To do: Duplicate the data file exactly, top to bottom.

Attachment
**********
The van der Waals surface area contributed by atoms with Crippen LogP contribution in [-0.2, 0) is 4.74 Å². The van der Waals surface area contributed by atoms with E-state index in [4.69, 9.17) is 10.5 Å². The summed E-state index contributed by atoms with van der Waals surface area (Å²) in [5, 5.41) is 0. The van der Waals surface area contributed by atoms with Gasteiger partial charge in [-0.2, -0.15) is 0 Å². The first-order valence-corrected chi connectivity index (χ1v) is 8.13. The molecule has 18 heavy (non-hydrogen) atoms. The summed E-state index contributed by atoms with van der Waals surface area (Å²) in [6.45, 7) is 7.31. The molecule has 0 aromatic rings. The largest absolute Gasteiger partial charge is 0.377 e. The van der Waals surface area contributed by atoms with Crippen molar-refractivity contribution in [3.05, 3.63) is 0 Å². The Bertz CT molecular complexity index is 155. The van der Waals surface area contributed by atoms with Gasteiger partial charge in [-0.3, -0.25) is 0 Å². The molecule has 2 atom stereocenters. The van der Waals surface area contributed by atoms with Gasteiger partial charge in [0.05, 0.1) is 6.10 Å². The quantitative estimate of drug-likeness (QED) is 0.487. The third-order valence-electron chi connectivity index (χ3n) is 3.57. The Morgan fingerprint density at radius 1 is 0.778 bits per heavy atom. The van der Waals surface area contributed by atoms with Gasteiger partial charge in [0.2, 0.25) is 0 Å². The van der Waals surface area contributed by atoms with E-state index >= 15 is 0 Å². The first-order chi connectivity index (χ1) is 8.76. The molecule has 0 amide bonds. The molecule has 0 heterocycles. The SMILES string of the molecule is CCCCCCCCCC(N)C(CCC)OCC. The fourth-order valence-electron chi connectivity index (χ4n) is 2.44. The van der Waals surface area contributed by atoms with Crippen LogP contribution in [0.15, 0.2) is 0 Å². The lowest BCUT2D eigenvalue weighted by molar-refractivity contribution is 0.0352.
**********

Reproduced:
The van der Waals surface area contributed by atoms with Crippen LogP contribution in [-0.2, 0) is 4.74 Å². The van der Waals surface area contributed by atoms with E-state index in [4.69, 9.17) is 10.5 Å². The summed E-state index contributed by atoms with van der Waals surface area (Å²) in [5, 5.41) is 0. The van der Waals surface area contributed by atoms with Gasteiger partial charge in [-0.2, -0.15) is 0 Å². The first-order valence-corrected chi connectivity index (χ1v) is 8.13. The molecule has 18 heavy (non-hydrogen) atoms. The summed E-state index contributed by atoms with van der Waals surface area (Å²) in [6.45, 7) is 7.31. The molecule has 0 aromatic rings. The largest absolute Gasteiger partial charge is 0.377 e. The van der Waals surface area contributed by atoms with Crippen molar-refractivity contribution in [3.05, 3.63) is 0 Å². The Bertz CT molecular complexity index is 155. The van der Waals surface area contributed by atoms with Gasteiger partial charge in [-0.3, -0.25) is 0 Å². The molecule has 2 atom stereocenters. The van der Waals surface area contributed by atoms with Gasteiger partial charge in [0.05, 0.1) is 6.10 Å². The quantitative estimate of drug-likeness (QED) is 0.487. The third-order valence-electron chi connectivity index (χ3n) is 3.57. The Morgan fingerprint density at radius 1 is 0.778 bits per heavy atom. The van der Waals surface area contributed by atoms with Gasteiger partial charge in [0.2, 0.25) is 0 Å². The van der Waals surface area contributed by atoms with E-state index >= 15 is 0 Å². The first-order chi connectivity index (χ1) is 8.76. The molecule has 0 amide bonds. The molecule has 0 heterocycles. The SMILES string of the molecule is CCCCCCCCCC(N)C(CCC)OCC. The fourth-order valence-electron chi connectivity index (χ4n) is 2.44. The van der Waals surface area contributed by atoms with Crippen LogP contribution in [0.15, 0.2) is 0 Å². The lowest BCUT2D eigenvalue weighted by molar-refractivity contribution is 0.0352.